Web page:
Posted by Alex Jackson on December 20, 2019
Sneakers are big business these days; it’s a red-hot category for many major retailers and resale platforms. So it should be no surprise that there is fierce competition to be the go-to destination for the most serious of collectors the hardcore sneakerheads. In a recent article, we briefly looked into the world of the sneakerhead subculture and how collecting and selling limited run and rare sneakers can be a highly profitable business. Recently, established online platforms like eBay and Poshmark, who have enjoyed a virtual lock on the secondary collector marketplace, are now facing some real competition in the form of a new tech upstart whose sole focus is sneakers.
Stock X is the sneaker centric newcomer that operates much like a stock market. Buyers can bid, and sellers can ask for a specific price, and when the two prices meet on a particular item, the transaction happens automatically. Now the appeal for the collector is that the seller first ships the item to Stock X for authentication and then ships to the buyer once the purchase passes inspection a very valuable selling point for the dedicated collector.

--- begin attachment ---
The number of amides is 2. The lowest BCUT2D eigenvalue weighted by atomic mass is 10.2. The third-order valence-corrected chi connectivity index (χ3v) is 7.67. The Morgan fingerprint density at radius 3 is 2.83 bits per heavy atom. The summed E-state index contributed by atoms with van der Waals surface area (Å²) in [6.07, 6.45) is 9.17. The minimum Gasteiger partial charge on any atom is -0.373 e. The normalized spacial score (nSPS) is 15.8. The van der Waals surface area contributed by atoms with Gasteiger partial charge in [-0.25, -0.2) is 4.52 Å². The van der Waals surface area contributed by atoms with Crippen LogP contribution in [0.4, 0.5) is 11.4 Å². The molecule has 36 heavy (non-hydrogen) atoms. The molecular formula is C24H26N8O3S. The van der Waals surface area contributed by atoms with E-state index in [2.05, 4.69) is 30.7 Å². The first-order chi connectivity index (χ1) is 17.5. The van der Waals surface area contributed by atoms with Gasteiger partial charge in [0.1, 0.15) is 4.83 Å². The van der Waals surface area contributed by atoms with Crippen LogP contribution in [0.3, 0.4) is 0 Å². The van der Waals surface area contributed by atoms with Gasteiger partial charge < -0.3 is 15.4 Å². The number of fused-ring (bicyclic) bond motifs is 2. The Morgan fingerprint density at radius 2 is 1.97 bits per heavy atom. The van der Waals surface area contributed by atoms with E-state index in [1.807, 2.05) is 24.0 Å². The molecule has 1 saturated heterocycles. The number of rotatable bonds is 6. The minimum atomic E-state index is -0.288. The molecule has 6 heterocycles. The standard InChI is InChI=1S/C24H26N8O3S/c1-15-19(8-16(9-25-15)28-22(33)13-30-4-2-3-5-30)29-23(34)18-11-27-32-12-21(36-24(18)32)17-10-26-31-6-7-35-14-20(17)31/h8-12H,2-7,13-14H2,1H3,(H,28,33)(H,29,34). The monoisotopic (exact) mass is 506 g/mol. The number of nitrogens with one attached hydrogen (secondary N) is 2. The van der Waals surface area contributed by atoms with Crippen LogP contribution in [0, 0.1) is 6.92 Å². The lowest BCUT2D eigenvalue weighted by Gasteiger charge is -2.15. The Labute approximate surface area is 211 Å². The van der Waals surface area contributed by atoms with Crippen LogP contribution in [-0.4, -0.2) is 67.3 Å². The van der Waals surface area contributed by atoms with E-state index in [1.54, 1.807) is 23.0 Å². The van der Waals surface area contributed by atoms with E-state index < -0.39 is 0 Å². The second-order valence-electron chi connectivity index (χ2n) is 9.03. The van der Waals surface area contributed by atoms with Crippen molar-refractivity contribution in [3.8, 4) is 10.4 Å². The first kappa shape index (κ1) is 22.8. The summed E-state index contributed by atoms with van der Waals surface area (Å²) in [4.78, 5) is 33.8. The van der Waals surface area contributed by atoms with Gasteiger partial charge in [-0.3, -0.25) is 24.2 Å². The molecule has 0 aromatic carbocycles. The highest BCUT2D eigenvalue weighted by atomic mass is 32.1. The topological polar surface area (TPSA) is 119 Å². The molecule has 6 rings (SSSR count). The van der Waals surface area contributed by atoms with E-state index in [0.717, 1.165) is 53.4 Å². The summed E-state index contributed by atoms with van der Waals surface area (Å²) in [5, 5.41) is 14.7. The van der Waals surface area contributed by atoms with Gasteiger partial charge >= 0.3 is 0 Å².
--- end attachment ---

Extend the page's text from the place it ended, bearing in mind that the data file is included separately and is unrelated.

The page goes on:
Just how serious of a threat is this new platform to the likes of eBay? Serious enough that they have made some drastic changes to their seller fees, making it a lot more attractive for sneaker sellers. eBay has decided to eliminate fees for men’s or women’s athletic sneakers that sell for $100 or higher. Now we know that not every seller specializes in collectible sneakers and granted many sneakers may not qualify because of the dollar threshold. Still, a large chuck will now be fee-free, and this means more money in your pocket at the end of the day as a seller. Any resellers specializing in either women’s or men’s shoes should now be on the lookout for those higher dollar sneakers that frequently appear in Foxliquidation wholesale lots. Remember that at the end of the day, a fee-free sale means sneakers are netting you a lot more profits.